Classic Tables: Raoul's

The Soho bistro still buzzes after more than 30 years

Raoul's is a joint with class. Check your coat at the door. The bartender's tie is tucked neatly into his white button-down and the waiters clear the crumbs off your table after each course. There's also a bubbling fish tank dividing its two dining rooms. And a bathroom reached by spiral staircase and past psychic readings for thirty bucks a pop.

In other words, it's idiosyncratic and romantic, kind of perfect and relatively unchanged since it opened in 1975.

Everyone looks good in the soft pink glow cast by the bar's Art Deco fixtures. Under the gazes of nudes lining the walls, you'll see everyone from first dates to regulars who've been there since time immortal.

Raoul's steak au poivre

A recent visit confirmed that the food is still solid: Frisée tendrils ($12) come topped with a poached egg that spills out over meaty lardons. A hollowed-out, steamed artichoke ($12) is crowned with lightly dressed watercress and the thinnest of radish slivers. Dip the leaves in its lemony hollandaise, and it's easy to forget how the neighborhood's been taken over by goody-goody juice bars.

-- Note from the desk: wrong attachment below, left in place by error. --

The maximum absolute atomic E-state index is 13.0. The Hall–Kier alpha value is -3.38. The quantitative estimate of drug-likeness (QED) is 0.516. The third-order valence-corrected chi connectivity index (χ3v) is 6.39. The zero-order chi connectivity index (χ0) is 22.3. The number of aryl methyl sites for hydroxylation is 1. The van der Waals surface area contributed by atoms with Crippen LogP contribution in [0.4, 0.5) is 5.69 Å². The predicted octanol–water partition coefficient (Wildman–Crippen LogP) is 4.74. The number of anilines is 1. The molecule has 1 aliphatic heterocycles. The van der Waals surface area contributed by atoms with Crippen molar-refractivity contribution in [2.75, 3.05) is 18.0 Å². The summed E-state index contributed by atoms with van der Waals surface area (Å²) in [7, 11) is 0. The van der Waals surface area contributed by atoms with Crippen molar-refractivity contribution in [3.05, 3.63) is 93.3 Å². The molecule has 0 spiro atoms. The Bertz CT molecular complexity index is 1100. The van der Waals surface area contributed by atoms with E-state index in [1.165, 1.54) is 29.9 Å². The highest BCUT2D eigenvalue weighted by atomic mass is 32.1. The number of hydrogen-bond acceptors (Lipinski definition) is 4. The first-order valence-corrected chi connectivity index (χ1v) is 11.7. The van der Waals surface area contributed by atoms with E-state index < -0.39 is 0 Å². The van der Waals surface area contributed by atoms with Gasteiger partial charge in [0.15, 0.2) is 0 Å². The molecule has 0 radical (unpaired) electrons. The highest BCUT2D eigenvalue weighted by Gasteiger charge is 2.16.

The hit of cream in the steak au poivre ($39) sauce, crunchy with peppercorn bits, as well as the quality of that mess of frites served alongside, prove attention is still being paid to crucial details.

The menu is scrawled in French, presented on a chalkboard at each table. Raoul's is a keeper: It's both a place to raise a glass to the Soho of old, and a sexy room with good French fries and an enduring charm.